The Buddhist temple of Borobudur is recognized not only as a UNESCO World Heritage Site, but also the largest Buddhist structure on earth. Towering stone stupas stretch into the skies, and Indonesia’s breathtaking natural backdrop of volcanoes and lush landscapes lends an even more impressive air to this remarkable sight.
Borobudur, built in the seventh and eighth centuries, consists of six square platforms decorated with more than 2,500 relief panels and some 500 Buddha statues, making it one of the most decorated temples on earth. Guided tours of the complex uncover the stories behind the imagery while giving visitors a better understanding of nirvana, karmic laws, and the life of Buddha. You can choose between intimate small-group tours, private tours, or combo tours that might include cycling through nearby villages, rafting on the Progo River, or visits to Pawon and Mendut Temples. If you have some extra time, opt for a two-day tour that includes a visit to Prambanan, a UNESCO-listed Hindu temple.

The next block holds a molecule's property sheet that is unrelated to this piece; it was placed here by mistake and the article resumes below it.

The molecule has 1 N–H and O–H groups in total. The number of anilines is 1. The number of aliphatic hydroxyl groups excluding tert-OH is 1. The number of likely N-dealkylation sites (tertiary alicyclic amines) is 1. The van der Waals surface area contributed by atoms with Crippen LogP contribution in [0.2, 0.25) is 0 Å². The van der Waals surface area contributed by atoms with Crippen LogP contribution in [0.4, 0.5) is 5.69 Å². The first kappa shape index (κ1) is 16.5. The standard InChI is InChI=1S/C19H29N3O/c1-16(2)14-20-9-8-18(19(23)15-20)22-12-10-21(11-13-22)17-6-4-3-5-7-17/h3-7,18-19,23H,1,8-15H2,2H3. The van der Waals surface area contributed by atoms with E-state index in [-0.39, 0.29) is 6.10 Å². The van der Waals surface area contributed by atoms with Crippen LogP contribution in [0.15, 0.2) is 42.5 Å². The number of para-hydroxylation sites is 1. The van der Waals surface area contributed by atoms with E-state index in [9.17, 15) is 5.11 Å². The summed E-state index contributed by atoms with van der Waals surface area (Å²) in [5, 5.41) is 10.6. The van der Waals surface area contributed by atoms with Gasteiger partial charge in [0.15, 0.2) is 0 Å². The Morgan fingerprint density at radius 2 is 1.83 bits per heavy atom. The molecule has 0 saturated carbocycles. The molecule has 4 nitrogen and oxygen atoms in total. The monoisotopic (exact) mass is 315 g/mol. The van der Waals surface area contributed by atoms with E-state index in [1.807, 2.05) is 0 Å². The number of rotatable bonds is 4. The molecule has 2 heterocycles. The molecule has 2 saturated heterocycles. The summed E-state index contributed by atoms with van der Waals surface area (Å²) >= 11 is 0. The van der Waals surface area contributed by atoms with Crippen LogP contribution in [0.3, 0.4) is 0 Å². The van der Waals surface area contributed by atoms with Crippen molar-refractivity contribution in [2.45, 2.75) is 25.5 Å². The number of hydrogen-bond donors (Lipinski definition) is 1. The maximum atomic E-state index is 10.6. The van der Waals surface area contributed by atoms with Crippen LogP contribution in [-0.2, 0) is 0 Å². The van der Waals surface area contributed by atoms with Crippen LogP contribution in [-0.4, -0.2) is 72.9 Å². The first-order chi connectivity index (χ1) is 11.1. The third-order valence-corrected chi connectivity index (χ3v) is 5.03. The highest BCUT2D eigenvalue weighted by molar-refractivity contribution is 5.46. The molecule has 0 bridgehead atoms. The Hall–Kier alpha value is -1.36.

Things to Know Before You Go
- Borobudur temple is a must-see for all first-time visitors to central Java.
- Wear comfortable, loose-fitting clothing that covers your shoulders and knees, and comfortable shoes suitable for walking over uneven surfaces.
- Borobudur tours from Yogyakarta city can last anywhere from six to 10 hours, depending on the option you choose.
How to Get There
Borobudur is located in the Kedu Plain on the Indonesian island of Java. It is accessible via bus from the Jombor terminal in Yogyakarta. Buses also run regularly from Magelang and take about one hour. Door-to-door minibuses are also available.
When to Get There
Borobudur is Indonesia’s most visited attraction, so it’s a good idea to arrive early on a weekday to beat the crowds. You’ll find the best weather in the dry season, from April to October. Expect high humidity and frequent rainfall from November to March.
Sunrise at Borobudur
For many a traveler, watching a beautiful sunrise from the top of Borobudur is a bucket-list experience. A Borobudur sunrise tour gets you into the complex in the early morning, before the main gate opens, for a chance to see (and photograph) the stupas at their most photogenic.